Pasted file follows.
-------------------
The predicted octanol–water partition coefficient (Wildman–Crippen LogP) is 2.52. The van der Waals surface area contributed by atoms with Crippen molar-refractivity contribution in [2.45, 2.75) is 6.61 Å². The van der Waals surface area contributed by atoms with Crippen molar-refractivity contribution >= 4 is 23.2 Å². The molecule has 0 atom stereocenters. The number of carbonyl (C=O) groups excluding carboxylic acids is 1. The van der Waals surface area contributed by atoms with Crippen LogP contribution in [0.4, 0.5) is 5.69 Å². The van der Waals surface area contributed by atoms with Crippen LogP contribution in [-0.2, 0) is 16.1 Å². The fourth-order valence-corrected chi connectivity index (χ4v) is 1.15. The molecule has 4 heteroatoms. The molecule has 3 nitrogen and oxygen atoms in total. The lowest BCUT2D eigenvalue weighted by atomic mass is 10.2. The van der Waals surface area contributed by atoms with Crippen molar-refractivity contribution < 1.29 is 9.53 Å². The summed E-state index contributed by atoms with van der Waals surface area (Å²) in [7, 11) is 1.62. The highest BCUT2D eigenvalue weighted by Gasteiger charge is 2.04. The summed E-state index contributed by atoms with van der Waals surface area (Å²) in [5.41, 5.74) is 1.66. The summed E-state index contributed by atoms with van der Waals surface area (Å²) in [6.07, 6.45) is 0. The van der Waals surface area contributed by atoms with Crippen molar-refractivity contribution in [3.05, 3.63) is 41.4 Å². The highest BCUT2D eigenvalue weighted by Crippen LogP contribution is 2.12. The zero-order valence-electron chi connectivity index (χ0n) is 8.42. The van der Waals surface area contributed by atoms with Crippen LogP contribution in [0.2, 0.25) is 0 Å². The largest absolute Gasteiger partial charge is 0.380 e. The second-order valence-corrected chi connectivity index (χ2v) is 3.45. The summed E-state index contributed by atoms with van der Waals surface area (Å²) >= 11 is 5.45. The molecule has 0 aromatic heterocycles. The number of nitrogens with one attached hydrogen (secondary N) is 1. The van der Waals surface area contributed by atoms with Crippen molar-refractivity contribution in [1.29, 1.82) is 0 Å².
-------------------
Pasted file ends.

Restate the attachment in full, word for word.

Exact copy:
The predicted octanol–water partition coefficient (Wildman–Crippen LogP) is 2.52. The van der Waals surface area contributed by atoms with Crippen molar-refractivity contribution in [2.45, 2.75) is 6.61 Å². The van der Waals surface area contributed by atoms with Crippen molar-refractivity contribution >= 4 is 23.2 Å². The molecule has 0 atom stereocenters. The number of carbonyl (C=O) groups excluding carboxylic acids is 1. The van der Waals surface area contributed by atoms with Crippen LogP contribution in [0.4, 0.5) is 5.69 Å². The van der Waals surface area contributed by atoms with Crippen LogP contribution in [-0.2, 0) is 16.1 Å². The fourth-order valence-corrected chi connectivity index (χ4v) is 1.15. The molecule has 4 heteroatoms. The molecule has 3 nitrogen and oxygen atoms in total. The lowest BCUT2D eigenvalue weighted by atomic mass is 10.2. The van der Waals surface area contributed by atoms with Crippen molar-refractivity contribution < 1.29 is 9.53 Å². The summed E-state index contributed by atoms with van der Waals surface area (Å²) in [7, 11) is 1.62. The highest BCUT2D eigenvalue weighted by Gasteiger charge is 2.04. The summed E-state index contributed by atoms with van der Waals surface area (Å²) in [5.41, 5.74) is 1.66. The summed E-state index contributed by atoms with van der Waals surface area (Å²) in [6.07, 6.45) is 0. The van der Waals surface area contributed by atoms with Crippen molar-refractivity contribution in [3.05, 3.63) is 41.4 Å². The highest BCUT2D eigenvalue weighted by Crippen LogP contribution is 2.12. The zero-order valence-electron chi connectivity index (χ0n) is 8.42. The van der Waals surface area contributed by atoms with Crippen LogP contribution in [0.2, 0.25) is 0 Å². The largest absolute Gasteiger partial charge is 0.380 e. The second-order valence-corrected chi connectivity index (χ2v) is 3.45. The summed E-state index contributed by atoms with van der Waals surface area (Å²) >= 11 is 5.45. The molecule has 0 aromatic heterocycles. The number of nitrogens with one attached hydrogen (secondary N) is 1. The van der Waals surface area contributed by atoms with Crippen molar-refractivity contribution in [1.29, 1.82) is 0 Å².